“There was also some­one who would park your car for you on ar­rival at Jen­ners.

“Tea­rooms were pop­u­lar, es­pe­cially in Scot­land. At Patrick Thomp­son, you could have two scones and a cup of tea for a shilling.”

The South Bridge store, nick­named P. T.’s, was pop­u­lar with the mid­dle classes and boasted 60 de­part­ments, sell­ing items like shoes, fur­ni­ture, car­pets, millinery, drap­ery and toys. Jane dis­cov­ered mourn­ing wear was a money-spin­ner with the Vic­to­ri­ans.

She added: “I know J&R Al­lan, which opened in Ed­in­burgh in 1880, had a very large mourn­ing depart­ment – it was se­ri­ous busi­ness in Vic­to­rian times.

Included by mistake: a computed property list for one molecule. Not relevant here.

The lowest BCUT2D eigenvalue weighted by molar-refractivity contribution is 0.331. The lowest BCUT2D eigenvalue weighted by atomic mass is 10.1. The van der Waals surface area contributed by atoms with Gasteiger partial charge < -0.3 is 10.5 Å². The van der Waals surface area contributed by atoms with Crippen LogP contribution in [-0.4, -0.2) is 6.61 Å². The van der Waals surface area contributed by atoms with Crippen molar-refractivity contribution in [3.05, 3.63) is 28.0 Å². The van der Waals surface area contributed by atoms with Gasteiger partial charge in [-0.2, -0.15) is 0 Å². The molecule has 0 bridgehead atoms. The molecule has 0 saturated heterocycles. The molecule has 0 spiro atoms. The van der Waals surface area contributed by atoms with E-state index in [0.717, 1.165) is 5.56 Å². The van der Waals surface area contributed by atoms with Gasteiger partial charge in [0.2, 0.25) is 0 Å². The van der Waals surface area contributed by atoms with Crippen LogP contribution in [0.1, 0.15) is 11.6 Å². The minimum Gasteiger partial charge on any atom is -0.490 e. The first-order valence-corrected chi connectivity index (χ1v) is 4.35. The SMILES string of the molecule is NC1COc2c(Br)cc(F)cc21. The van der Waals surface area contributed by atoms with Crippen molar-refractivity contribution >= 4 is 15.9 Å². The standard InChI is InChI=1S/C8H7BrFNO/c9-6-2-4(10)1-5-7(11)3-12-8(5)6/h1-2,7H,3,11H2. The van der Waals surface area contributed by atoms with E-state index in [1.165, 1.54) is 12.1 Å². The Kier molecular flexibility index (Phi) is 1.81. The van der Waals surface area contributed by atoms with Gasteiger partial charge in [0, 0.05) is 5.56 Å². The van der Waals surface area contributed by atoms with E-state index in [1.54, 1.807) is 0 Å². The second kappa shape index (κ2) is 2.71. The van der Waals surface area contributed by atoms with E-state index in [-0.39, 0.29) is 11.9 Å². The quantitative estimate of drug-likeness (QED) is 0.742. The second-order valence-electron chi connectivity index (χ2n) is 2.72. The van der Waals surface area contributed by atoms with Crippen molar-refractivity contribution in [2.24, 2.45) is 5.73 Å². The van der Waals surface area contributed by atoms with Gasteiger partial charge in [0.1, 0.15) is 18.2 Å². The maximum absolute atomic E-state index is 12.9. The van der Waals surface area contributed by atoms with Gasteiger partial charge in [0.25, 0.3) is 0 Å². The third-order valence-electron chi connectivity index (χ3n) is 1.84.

“You could pur­chase man­tles, a type of cloak, hats and gloves in dif­fer­ent grades of black de­pend­ing on how re­cently you were be­reaved.”

Of course, things are very dif­fer­ent today – so what changed?

“These shops were a way of life for more than a cen­tury but tastes changed and they just went out of fash­ion,” ex­plained the au­thor.

“House of Fraser hoovered up the ma­jor­ity of them. And then chain stores popped up in the 1950s- 60s of­fer­ing cheaper prod­ucts.

“Bou­tique shop­ping also be­came more pop­u­lar as cus­tomers de­sired spe­cial­ist re­tail­ers in­stead of go­ing to one big place for ev­ery­thing.”

TV’s Mr Sel­fridge, main; Charles Jen­ner, right; his fa­mous store today, be­low; and Glas­gow’s House of Fraser in the ’60s, above

Mol­lie Sug­den from TV’s Are You Be­ing Served

Jane Tul­loch